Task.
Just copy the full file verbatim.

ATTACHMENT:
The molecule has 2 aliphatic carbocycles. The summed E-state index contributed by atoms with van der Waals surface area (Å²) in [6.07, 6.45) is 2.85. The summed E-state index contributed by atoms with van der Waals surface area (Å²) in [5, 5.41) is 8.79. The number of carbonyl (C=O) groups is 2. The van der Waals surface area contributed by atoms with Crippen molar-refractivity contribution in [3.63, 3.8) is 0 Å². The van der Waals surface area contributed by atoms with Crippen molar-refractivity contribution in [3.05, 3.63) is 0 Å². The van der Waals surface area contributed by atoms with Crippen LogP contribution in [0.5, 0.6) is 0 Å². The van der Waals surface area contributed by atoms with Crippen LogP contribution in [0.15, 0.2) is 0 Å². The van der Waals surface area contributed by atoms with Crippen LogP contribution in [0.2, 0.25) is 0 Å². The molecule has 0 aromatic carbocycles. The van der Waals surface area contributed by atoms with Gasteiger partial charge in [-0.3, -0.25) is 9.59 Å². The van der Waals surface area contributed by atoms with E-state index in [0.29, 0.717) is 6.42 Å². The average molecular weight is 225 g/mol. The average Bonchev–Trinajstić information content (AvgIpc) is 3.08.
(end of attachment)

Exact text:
The molecule has 2 aliphatic carbocycles. The summed E-state index contributed by atoms with van der Waals surface area (Å²) in [6.07, 6.45) is 2.85. The summed E-state index contributed by atoms with van der Waals surface area (Å²) in [5, 5.41) is 8.79. The number of carbonyl (C=O) groups is 2. The van der Waals surface area contributed by atoms with Crippen molar-refractivity contribution in [3.63, 3.8) is 0 Å². The van der Waals surface area contributed by atoms with Crippen molar-refractivity contribution in [3.05, 3.63) is 0 Å². The van der Waals surface area contributed by atoms with Crippen LogP contribution in [0.5, 0.6) is 0 Å². The van der Waals surface area contributed by atoms with Crippen LogP contribution in [0.15, 0.2) is 0 Å². The van der Waals surface area contributed by atoms with Crippen LogP contribution in [0.2, 0.25) is 0 Å². The molecule has 0 aromatic carbocycles. The van der Waals surface area contributed by atoms with Gasteiger partial charge in [-0.3, -0.25) is 9.59 Å². The van der Waals surface area contributed by atoms with E-state index in [0.29, 0.717) is 6.42 Å². The average molecular weight is 225 g/mol. The average Bonchev–Trinajstić information content (AvgIpc) is 3.08.